I did something awful

Yesterday I did something awful, and I did it for you.

I bought a copy of NW.

I had to buy it at a place I don’t normally shop, so they wouldn’t recognise me.

And I had to hide it inside the newspaper in my bag in case anyone happened to peek inside and see it.

And when the lovely M came over for dinner last night, I had to hide it under Spectrum and The King’s Tribune, in the bedroom, in case she had quietly developed x-ray vision and saw it from the living room.

That’s how much of a snob I am.

Why did I buy this? Well, I’ve been reading Caitlin Moran’s very excellent How to be a woman and her chapter on role models clarified my unease about ignoring these tabloid magazines. Moran writes:

Tabloids, magazines and the Daily Mail work by means of turning the lives and careers of a few dozen women into a combination of living soap and daily morality lesson – on the good side, responding to the gigantic desire to examine the modern female condition, but on the bad side, leaving the subjects ostensibly powerless to write their own narrative, or express their own analysis of the matter. This is why any modern feminist worth her salt has an interest in the business of A-list gossip: it is the main place where our perception of women is currently being formed. (p. 247).

So, let’s look at the cover of NW:

Cover of NW, November 28, 2011

Cover of NW, November 28, 2011

Surgery shockers, or simply four photos of women who were photographed while speaking, half-smiling or generally doing something that required their face to move?

Inside, someone has helpfully written “Giant lips” on the picture of Kim Kardashian’s clearly un-giant lips, along with an arrow pointing to her lips for all those people who struggle to identify lips on a face. Phew, thanks NW.

Almost all of the photos of these “surgery shockers” are simply bad photos, or photos of faces in motion. I don’t know about you, but when I’m photographed while talking, my face looks like it’s melting. Sure, a few of these faces look a bit odd (again, could just be a bad photo), but instead of the “HELLO, DUCK FACE” headline, why not have at least one line about an industry that pressures beautiful women to inject shit into their faces because that’s somehow more beautiful? You know, explain why it’s bad, rather than starting and ending with “we don’t like how it looks”, which means the whole public conversation about cosmetic surgery revolves around what other people think of your face. Hell, the caption under the photo of Sophie Monk was your lead-in: “I should have said no, but I trusted the doctor”. But instead of having anything constructive to add, magazines like NW just point and say “let’s all laugh at them because they don’t know where the invisible line is between a good amount of shit-injecting and a bad amount of shit-injecting”.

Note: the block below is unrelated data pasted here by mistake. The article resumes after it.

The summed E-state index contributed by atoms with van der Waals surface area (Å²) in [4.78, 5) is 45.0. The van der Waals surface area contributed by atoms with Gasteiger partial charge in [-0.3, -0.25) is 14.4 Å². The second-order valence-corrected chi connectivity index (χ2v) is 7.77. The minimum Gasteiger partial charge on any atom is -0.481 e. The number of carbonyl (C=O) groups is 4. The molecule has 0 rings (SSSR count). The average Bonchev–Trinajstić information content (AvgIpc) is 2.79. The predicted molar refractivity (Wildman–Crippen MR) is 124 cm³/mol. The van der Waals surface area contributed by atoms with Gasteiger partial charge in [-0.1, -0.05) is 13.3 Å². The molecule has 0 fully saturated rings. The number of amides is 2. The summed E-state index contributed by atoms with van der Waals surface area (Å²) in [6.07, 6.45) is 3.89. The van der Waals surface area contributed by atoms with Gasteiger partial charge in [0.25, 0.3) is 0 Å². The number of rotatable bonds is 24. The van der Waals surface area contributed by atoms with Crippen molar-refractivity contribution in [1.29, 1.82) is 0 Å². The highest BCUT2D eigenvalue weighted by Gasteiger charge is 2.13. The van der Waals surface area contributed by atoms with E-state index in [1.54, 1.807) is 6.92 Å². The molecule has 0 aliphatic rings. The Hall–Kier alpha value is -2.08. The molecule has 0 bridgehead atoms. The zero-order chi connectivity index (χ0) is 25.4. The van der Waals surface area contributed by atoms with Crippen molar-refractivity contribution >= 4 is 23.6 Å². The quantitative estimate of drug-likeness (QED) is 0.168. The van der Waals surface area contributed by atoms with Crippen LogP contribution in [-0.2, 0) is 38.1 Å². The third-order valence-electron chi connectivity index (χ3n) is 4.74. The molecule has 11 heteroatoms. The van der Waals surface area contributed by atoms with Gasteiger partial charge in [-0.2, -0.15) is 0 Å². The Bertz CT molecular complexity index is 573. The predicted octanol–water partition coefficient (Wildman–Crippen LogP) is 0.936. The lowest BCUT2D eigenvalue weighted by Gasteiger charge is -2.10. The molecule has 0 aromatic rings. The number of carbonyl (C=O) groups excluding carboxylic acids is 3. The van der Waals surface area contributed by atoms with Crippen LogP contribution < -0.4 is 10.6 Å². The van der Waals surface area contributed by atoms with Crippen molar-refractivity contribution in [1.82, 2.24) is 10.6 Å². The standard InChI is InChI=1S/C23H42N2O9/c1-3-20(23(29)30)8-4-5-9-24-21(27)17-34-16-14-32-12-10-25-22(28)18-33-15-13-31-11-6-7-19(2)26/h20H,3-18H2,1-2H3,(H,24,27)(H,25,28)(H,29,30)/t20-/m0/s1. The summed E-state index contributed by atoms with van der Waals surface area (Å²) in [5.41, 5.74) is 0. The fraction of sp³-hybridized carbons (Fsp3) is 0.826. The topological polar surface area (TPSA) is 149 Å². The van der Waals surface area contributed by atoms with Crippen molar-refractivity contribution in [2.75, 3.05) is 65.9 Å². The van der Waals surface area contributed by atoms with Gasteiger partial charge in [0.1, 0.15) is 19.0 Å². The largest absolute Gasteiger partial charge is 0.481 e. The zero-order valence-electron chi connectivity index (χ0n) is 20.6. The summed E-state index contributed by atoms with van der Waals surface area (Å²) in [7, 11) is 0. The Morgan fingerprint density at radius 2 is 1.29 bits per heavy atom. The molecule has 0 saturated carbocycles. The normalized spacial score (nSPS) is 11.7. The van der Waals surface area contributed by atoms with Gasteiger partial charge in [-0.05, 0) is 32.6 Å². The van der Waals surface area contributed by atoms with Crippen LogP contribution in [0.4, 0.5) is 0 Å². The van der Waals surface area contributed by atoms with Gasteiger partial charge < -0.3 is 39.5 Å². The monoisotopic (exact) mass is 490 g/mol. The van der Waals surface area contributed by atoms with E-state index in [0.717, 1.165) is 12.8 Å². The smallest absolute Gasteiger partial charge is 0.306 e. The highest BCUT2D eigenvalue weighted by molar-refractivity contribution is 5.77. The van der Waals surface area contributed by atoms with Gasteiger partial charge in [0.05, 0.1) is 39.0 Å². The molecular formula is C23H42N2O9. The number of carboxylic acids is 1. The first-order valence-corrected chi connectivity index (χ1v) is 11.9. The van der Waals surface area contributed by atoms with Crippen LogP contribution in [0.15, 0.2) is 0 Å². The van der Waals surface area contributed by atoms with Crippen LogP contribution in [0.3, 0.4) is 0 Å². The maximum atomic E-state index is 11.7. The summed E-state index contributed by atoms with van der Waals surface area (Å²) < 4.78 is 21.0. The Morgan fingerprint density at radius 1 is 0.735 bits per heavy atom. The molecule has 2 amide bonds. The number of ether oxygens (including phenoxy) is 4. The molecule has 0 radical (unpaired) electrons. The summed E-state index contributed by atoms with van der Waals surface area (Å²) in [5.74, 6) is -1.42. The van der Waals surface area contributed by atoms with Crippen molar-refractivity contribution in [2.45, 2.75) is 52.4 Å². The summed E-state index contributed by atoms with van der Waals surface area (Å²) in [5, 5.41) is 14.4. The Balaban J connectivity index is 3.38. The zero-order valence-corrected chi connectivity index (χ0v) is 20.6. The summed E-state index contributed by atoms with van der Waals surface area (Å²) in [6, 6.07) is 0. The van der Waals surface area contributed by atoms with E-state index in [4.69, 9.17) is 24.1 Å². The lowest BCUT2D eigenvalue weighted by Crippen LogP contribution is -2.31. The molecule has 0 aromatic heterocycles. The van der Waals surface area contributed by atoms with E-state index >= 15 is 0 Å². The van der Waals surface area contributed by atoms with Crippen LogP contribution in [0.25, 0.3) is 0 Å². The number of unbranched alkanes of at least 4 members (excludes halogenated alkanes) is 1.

I’m not suggesting that NW become The Bulletin (although the defunct bit is appealing). But this is a weekly magazine about famous women that has nothing positive to say about women. If they’re not stealing each other’s boyfriends/husbands – thereby ignoring the fact that these men chose to cheat on their partners and are the ones who should be copping the blame – then they’re not eating enough or they are eating too much, which is really just an excuse for someone to say that these famous women look ugly. The nameless journos who work for these mags are policing the bodies of women they don’t know and will never meet.

These magazines make their money from photos of famous women that, for the most part, those women did not agree to. They also make shit up about these photos, knowing that American celebrities on the other side of the world aren’t able to monitor everything that is written about them and sue or demand a public apology. Like “humiliated” Demi Moore:

Demi Moore in NW

Demi Moore in NW